9 Problems with the PF-deletion theory of islands (1) Empirical problem I 9 Not all interrogative fragments are island-insensitive Sprouting (Chung, Ladusaw & McCloskey 1995) (8) A: Sandy is trying to work out which student would speak. B: * To whom 1 is Sandy trying to work out which student would speak t 1 ? ‘Contrast’ sluicing (Merchant 2008) ( 9) A: Abby wants to hire someone who speaks Greek. B: * What OTHER languages does Abby want to hire someone who speaks t 1 ?

10 Empirical problem II Not all declarative fragments are island sensitive (cf. also Valmala 2007) (10)A: Does Abby speak the same Balkan language that someone in your syntax class speaks? B: Yeah, Charlie 1 Abby speaks the same Balkan language that t 1 speaks. (11)A: I imagine John wants a detailed list. B: I’m afraid he does. Very detailed 1 John wants a t 1 list. 10 Problems with the PF-deletion theory of islands (2)

11 11 Empirical problem III Languages where interrogative and declarative fragments are structurally identical (e.g. Hungarian) show the same pattern of island obviation as English. Hungarian wh- and focus-fronting both target the same structural position, FocP (Horváth 1986, É. Kiss 1987, Brody 1995) (12) a.Tegnap [ FocP kit [ TP hívottmegMari ]]? yesterday who.Ainvited PVMari ‘Who did Mari invite yesterday?’ b. Tegnap [ FocP PÉTERT [ TP hívta meg Mari ]]. yesterday Péter.A invitedPVMari ‘Mari invited PÉTER yesterday.’ Problems with the PF-deletion theory of islands (3)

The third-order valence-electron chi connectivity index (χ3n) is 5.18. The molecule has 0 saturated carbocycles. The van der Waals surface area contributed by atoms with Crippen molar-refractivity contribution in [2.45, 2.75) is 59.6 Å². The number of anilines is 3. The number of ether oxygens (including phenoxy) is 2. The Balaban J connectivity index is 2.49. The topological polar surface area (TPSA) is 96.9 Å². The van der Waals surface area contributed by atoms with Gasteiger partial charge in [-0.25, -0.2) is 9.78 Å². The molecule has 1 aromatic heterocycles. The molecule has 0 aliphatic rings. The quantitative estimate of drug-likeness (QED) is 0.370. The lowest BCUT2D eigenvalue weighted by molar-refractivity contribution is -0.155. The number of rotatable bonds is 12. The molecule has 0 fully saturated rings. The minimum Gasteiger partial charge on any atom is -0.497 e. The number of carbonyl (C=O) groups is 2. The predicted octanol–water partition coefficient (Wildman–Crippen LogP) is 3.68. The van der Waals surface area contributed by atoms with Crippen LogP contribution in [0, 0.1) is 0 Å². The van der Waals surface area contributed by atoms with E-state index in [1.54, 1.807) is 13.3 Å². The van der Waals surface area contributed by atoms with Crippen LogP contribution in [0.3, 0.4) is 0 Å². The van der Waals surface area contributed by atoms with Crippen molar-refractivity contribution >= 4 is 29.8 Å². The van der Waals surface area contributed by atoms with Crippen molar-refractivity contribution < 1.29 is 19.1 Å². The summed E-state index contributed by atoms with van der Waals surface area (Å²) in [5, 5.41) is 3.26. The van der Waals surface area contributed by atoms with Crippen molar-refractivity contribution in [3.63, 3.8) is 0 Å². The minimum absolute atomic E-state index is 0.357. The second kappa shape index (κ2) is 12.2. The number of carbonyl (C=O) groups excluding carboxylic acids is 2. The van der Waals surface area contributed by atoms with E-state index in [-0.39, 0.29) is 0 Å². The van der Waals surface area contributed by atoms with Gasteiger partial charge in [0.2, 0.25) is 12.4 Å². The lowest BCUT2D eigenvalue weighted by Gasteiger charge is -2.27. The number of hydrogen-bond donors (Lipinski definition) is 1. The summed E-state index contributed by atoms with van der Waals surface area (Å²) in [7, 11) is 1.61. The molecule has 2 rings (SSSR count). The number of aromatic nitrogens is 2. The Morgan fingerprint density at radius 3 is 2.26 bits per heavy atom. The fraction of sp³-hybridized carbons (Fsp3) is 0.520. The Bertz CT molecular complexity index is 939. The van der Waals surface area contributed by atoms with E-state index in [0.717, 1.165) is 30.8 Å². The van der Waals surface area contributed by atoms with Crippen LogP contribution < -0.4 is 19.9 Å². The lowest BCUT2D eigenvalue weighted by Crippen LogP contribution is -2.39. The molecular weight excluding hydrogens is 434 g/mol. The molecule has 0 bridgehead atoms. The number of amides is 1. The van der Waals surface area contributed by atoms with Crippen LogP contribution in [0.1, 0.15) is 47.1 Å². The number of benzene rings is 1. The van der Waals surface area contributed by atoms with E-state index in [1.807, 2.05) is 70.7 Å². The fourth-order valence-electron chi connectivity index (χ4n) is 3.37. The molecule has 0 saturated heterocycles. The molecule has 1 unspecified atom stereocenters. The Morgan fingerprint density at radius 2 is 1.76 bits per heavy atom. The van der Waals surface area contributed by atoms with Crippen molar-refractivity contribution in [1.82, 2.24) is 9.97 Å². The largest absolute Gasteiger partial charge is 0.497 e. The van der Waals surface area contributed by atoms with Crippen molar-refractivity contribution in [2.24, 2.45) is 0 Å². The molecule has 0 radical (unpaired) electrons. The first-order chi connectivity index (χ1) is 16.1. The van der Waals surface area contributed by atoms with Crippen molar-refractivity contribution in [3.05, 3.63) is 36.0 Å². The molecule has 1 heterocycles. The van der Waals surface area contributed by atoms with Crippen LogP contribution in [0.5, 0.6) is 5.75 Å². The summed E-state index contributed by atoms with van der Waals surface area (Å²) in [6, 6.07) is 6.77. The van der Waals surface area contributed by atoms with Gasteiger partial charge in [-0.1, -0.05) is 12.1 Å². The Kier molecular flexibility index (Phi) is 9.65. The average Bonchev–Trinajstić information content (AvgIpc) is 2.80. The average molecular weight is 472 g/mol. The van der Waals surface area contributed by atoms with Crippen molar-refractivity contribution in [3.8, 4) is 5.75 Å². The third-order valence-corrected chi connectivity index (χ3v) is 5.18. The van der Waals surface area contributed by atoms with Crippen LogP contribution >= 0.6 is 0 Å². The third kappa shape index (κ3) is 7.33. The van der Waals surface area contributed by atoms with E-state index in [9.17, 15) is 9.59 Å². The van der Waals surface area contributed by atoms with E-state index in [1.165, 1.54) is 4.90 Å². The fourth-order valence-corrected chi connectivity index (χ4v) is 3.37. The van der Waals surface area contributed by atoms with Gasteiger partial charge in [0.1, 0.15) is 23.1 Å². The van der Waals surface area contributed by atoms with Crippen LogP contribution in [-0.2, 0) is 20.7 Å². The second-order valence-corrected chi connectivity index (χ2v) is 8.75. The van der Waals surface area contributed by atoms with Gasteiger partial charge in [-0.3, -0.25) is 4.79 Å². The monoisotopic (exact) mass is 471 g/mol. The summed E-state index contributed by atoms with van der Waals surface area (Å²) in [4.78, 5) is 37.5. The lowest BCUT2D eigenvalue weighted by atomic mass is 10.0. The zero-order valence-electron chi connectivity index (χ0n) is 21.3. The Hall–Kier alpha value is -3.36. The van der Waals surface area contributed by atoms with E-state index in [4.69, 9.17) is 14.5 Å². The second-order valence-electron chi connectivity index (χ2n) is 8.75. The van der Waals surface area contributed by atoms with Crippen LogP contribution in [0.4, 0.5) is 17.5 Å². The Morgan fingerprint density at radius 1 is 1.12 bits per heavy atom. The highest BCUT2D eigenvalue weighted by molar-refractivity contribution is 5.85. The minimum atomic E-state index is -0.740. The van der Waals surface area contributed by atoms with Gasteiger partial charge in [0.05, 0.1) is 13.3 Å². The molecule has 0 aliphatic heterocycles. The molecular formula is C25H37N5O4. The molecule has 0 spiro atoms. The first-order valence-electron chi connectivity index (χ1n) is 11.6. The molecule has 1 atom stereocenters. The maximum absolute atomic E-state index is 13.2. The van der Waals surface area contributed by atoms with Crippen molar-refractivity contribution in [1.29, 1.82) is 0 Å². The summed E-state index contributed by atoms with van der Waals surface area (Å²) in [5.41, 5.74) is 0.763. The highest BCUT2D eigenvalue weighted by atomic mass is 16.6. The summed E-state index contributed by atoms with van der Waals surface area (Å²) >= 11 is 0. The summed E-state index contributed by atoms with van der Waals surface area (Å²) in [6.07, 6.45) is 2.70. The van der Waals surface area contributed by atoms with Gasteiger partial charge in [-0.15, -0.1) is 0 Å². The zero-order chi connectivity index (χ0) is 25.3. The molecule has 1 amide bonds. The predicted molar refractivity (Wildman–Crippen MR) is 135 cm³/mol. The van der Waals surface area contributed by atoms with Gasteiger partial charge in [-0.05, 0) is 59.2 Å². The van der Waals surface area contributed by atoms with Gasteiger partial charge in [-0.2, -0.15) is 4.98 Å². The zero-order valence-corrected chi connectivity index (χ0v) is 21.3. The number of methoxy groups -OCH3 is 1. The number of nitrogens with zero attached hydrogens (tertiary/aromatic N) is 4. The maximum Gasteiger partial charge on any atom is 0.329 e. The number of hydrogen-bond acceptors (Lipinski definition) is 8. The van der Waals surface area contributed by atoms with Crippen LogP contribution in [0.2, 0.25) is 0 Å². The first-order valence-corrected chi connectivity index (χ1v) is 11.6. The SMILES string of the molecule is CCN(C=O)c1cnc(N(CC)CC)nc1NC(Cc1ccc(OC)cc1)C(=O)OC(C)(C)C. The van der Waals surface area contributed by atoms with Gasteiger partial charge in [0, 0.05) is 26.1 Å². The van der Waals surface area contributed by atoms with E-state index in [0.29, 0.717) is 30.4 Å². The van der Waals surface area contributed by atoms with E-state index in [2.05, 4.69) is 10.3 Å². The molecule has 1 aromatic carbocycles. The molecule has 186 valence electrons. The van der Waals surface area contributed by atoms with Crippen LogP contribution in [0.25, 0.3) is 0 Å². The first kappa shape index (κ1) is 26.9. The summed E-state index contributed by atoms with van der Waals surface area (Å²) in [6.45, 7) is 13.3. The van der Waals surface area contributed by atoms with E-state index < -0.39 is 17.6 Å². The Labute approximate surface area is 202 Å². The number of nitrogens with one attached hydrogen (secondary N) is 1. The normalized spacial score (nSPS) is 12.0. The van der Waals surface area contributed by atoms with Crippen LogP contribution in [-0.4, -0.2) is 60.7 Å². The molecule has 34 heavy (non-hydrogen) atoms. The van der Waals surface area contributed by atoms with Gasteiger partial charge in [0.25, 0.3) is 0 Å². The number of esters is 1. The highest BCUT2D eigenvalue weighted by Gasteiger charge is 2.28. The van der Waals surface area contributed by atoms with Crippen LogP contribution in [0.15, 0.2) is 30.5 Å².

12 The same position, FocP, is targeted by the remnants in clausal ellipsis: (13) A:Marimeghívottvalakit. MariPV.invited someone.A ‘Mary invited somebody.’ B: [ FocP Kit [ TP hívott meg Mari ]]?interrogative fragment who.AinvitedPVMari ‘Who?’ (14)A: Kithívott meg Mari? who.AinvitedPVMari B: [ FocP PÉTERT [ TP hívta meg Mari]].declarative fragment Péter.A invitedPVMari ‘Mari invited PÉTER yesterday.’ Problems with the PF-deletion theory of islands (4) 12

13 13 FocP is one functional projection higher than TP. Consequently, no *-marked traces should escape PF-deletion, either in the case of interrogative fragments or declarative ones. Problems with the PF-deletion theory of islands (5) Thus, the PF-island approach predicts that all Hungarian fragments should obviate islands.

14 14 However, just like in English, island-obviation is permitted in interrogative fragments and prohibited in declarative fragments. (15)Keresnek valakit aki beszél egy bizonyos szláv nyelvet, search.PL somebody.AREL speaks a certain Slavic language.A de nem tudom, melyiket. but notknow which.A ‘They are looking for someone who speaks a certain Slavic language but I don't know which one.’ (16)A:OLYAN KUTATÓT keresnek, aki az OROSZT beszéli? such researcher.Asearch.PLREL the Russian.Aspeaks ‘Are they looking for a researcher who speaks RUSSIAN?’ B: *Nem, a KÍNAIT. no the Chinese.A ‘No, Chinese.’ Problems with the PF-deletion theory of islands (6)

15 15 Types of fragments (1) Contrastive vs. non-contrastive remnants: contrast = relation with respect to the correlate in the antecedent ●Contrastive fragments (17)A: Did John eat A PIZZA for dinner? B: No, a SALAD.(salad ↔ pizza) (18) A: John ate A PIZZA for dinner. B: No, a SALAD.(salad ↔ pizza) ●Non-contrastive fragments (19) A: What did John eat for dinner? B: A salad. (salad  what) (20)A: John ate something for dinner. B: Indeed, a salad.(salad  something)